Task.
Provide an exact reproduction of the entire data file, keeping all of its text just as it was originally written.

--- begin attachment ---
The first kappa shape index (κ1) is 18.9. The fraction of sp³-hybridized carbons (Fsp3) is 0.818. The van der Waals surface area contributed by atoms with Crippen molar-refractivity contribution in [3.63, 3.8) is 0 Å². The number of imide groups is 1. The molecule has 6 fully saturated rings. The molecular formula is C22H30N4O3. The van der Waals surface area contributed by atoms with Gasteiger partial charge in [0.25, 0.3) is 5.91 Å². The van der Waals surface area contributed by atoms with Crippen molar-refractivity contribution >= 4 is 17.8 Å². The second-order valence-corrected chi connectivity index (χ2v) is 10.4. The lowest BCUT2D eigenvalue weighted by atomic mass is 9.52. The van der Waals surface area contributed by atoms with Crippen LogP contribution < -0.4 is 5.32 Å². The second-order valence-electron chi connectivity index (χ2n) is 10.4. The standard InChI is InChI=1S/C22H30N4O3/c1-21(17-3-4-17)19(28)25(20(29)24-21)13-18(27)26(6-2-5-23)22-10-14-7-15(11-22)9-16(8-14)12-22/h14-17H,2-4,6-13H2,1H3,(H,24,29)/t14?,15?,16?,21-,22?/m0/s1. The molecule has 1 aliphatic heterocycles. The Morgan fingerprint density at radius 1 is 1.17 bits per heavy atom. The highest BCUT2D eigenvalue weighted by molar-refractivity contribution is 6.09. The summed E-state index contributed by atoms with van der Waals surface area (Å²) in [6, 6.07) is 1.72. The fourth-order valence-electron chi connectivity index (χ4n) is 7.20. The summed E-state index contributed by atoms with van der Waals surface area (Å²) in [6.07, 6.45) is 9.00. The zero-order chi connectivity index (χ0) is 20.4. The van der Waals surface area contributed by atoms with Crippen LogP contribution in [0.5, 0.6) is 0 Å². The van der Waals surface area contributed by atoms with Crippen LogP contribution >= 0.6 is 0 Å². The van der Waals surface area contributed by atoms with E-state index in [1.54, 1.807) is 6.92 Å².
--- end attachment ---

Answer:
The first kappa shape index (κ1) is 18.9. The fraction of sp³-hybridized carbons (Fsp3) is 0.818. The van der Waals surface area contributed by atoms with Crippen molar-refractivity contribution in [3.63, 3.8) is 0 Å². The number of imide groups is 1. The molecule has 6 fully saturated rings. The molecular formula is C22H30N4O3. The van der Waals surface area contributed by atoms with Gasteiger partial charge in [0.25, 0.3) is 5.91 Å². The van der Waals surface area contributed by atoms with Crippen molar-refractivity contribution >= 4 is 17.8 Å². The second-order valence-corrected chi connectivity index (χ2v) is 10.4. The lowest BCUT2D eigenvalue weighted by atomic mass is 9.52. The van der Waals surface area contributed by atoms with Crippen LogP contribution < -0.4 is 5.32 Å². The second-order valence-electron chi connectivity index (χ2n) is 10.4. The standard InChI is InChI=1S/C22H30N4O3/c1-21(17-3-4-17)19(28)25(20(29)24-21)13-18(27)26(6-2-5-23)22-10-14-7-15(11-22)9-16(8-14)12-22/h14-17H,2-4,6-13H2,1H3,(H,24,29)/t14?,15?,16?,21-,22?/m0/s1. The molecule has 1 aliphatic heterocycles. The Morgan fingerprint density at radius 1 is 1.17 bits per heavy atom. The highest BCUT2D eigenvalue weighted by molar-refractivity contribution is 6.09. The summed E-state index contributed by atoms with van der Waals surface area (Å²) in [6, 6.07) is 1.72. The fourth-order valence-electron chi connectivity index (χ4n) is 7.20. The summed E-state index contributed by atoms with van der Waals surface area (Å²) in [6.07, 6.45) is 9.00. The zero-order chi connectivity index (χ0) is 20.4. The van der Waals surface area contributed by atoms with Crippen LogP contribution in [0.5, 0.6) is 0 Å². The van der Waals surface area contributed by atoms with Crippen LogP contribution >= 0.6 is 0 Å². The van der Waals surface area contributed by atoms with E-state index in [1.54, 1.807) is 6.92 Å².